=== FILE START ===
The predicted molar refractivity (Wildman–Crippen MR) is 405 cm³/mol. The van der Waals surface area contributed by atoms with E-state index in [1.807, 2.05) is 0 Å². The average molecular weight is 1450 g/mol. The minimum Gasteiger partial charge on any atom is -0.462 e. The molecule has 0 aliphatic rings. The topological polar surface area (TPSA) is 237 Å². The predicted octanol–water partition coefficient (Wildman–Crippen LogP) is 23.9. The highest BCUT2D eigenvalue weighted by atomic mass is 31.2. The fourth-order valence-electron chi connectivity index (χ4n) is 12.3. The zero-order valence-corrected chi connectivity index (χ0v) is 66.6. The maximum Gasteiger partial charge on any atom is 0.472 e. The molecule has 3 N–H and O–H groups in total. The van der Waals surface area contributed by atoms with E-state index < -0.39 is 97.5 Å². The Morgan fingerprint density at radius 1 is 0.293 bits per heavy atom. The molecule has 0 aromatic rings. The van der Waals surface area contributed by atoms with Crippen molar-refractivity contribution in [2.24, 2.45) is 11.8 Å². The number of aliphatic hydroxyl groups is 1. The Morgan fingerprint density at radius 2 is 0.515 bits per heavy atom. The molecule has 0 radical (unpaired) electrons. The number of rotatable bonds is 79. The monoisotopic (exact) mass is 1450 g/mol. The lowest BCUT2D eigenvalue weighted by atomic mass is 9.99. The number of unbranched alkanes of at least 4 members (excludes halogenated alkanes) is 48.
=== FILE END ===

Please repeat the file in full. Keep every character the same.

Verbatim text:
The predicted molar refractivity (Wildman–Crippen MR) is 405 cm³/mol. The van der Waals surface area contributed by atoms with E-state index in [1.807, 2.05) is 0 Å². The average molecular weight is 1450 g/mol. The minimum Gasteiger partial charge on any atom is -0.462 e. The molecule has 0 aliphatic rings. The topological polar surface area (TPSA) is 237 Å². The predicted octanol–water partition coefficient (Wildman–Crippen LogP) is 23.9. The highest BCUT2D eigenvalue weighted by atomic mass is 31.2. The fourth-order valence-electron chi connectivity index (χ4n) is 12.3. The zero-order valence-corrected chi connectivity index (χ0v) is 66.6. The maximum Gasteiger partial charge on any atom is 0.472 e. The molecule has 3 N–H and O–H groups in total. The van der Waals surface area contributed by atoms with E-state index < -0.39 is 97.5 Å². The Morgan fingerprint density at radius 1 is 0.293 bits per heavy atom. The molecule has 0 aromatic rings. The van der Waals surface area contributed by atoms with Crippen molar-refractivity contribution in [2.24, 2.45) is 11.8 Å². The number of aliphatic hydroxyl groups is 1. The Morgan fingerprint density at radius 2 is 0.515 bits per heavy atom. The molecule has 0 radical (unpaired) electrons. The number of rotatable bonds is 79. The monoisotopic (exact) mass is 1450 g/mol. The lowest BCUT2D eigenvalue weighted by atomic mass is 9.99. The number of unbranched alkanes of at least 4 members (excludes halogenated alkanes) is 48.